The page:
Like all industries, the aviation and aerospace sector continues to see change and new developments, with the global in-service fleet expected to grow by 3.9 percent. Here are seven major trends for the aviation industry in the upcoming year.
Greater emphasis on technology:
Autonomous and artificial intelligence systems can improve efficiency and maintain high levels of security. By pairing biometrics analysis with facial recognition software, airports can reduce customer queueing times and automate certain processes, requiring fewer staff on hand. Data analytics and machine learning can record, analyze, and predict passenger behavior to better improve airport design and profitability.
Some airports and airlines have begun offering virtual reality and augmented reality services in terminals and in-flight. VR headset lounges, in-flight films watched with headsets, and more are being experimented with, and cabin crew and pilots have begun training with VR systems as well.
New technology will be used to make check-in, baggage screening, security, and customs more efficient. Airport ride systems like London Gatwick’s robotic car park are being designed to smooth out transit to and from the airport, and 5G networks are being implemented for better connectivity for mobile devices. Food and catering is also seeing changes, with an emphasis on sourcing meat and dairy products from local suppliers within 100 miles.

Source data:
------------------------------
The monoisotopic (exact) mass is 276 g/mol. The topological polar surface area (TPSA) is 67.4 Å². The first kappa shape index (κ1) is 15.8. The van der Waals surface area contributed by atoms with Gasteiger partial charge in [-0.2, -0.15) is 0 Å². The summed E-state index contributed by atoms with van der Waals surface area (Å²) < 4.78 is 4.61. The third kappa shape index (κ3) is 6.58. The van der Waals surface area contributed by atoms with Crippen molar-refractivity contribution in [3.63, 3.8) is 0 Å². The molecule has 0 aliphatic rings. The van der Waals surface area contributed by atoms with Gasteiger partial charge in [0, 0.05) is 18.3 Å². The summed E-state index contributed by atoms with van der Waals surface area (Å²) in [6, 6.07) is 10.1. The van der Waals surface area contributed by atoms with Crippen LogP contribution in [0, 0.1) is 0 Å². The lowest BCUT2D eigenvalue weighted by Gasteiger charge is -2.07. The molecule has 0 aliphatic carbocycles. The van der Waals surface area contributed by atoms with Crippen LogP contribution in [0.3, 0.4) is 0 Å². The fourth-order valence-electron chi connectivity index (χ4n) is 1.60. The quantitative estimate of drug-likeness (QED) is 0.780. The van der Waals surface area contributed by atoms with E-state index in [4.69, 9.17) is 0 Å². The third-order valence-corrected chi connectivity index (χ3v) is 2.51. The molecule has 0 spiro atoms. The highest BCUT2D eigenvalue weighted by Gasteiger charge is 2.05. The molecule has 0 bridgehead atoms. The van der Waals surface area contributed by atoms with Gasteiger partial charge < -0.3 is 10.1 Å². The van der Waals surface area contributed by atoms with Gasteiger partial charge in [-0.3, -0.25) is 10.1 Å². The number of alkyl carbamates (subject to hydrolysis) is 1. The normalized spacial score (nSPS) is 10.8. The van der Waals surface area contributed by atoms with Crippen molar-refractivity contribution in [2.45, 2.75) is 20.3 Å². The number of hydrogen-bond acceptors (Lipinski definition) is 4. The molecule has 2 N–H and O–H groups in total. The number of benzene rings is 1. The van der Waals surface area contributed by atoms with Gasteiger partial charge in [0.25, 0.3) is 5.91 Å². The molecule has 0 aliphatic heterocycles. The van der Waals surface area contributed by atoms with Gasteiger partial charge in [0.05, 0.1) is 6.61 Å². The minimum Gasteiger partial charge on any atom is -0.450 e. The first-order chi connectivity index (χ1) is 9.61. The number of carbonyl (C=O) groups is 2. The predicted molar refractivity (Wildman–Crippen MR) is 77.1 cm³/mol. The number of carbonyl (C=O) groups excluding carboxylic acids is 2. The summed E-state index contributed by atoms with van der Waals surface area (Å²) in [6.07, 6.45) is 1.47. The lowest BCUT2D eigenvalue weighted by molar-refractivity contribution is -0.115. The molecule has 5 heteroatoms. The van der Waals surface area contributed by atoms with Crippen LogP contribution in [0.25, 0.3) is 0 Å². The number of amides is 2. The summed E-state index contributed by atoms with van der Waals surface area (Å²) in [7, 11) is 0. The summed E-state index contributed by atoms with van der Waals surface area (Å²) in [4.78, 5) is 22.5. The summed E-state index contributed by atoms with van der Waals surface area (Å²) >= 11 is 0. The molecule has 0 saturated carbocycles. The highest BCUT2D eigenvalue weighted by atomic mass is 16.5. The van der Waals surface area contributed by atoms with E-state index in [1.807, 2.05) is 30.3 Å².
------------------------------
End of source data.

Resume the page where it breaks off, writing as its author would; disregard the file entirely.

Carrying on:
Aviation manufacturers are experimenting with biofuels, lighter airframe components to reduce fuel consumption, and more, while national governments are considering industry-wide carbon footprint taxes. These factors may have a negative impact on traveling costs, but industry leaders and governments are looking to prioritize reducing waste and environmental impact.
The rise of premium economy pricing options:
Companies such as American Airlines, Australian Airlines, and others are looking into more flexible pricing and service options, leading to a decline in business class and a rise in what is being referred to as “premium economy.” This includes upgraded food options, noise-cancelling headphones, and larger seats.
The aviation and aerospace industry continues to face a shortage of skilled workers, with 42% of company leaders identifying a need for maintenance technicians as their most urgent issue, ahead of climate change, globalisation, and political challenges. By 2037, the industry will need 800,000 more pilots, 769,000 new maintenance technicians, and an additional 914,000 cabin crew to meet demands.
The increasing pressure of globalization and other challenges are forcing stronger partnerships between industry leaders, governments, and regulators. Political shifts such as Brexit and the Comprehensive and Progressive Agreement for Trans-Pacific Partnership will also need to be addressed. Business partnerships with related industries such as taxi services like Uber and Lyft can help reduce congestion with dedicated pickup zones and driver-side amenities.
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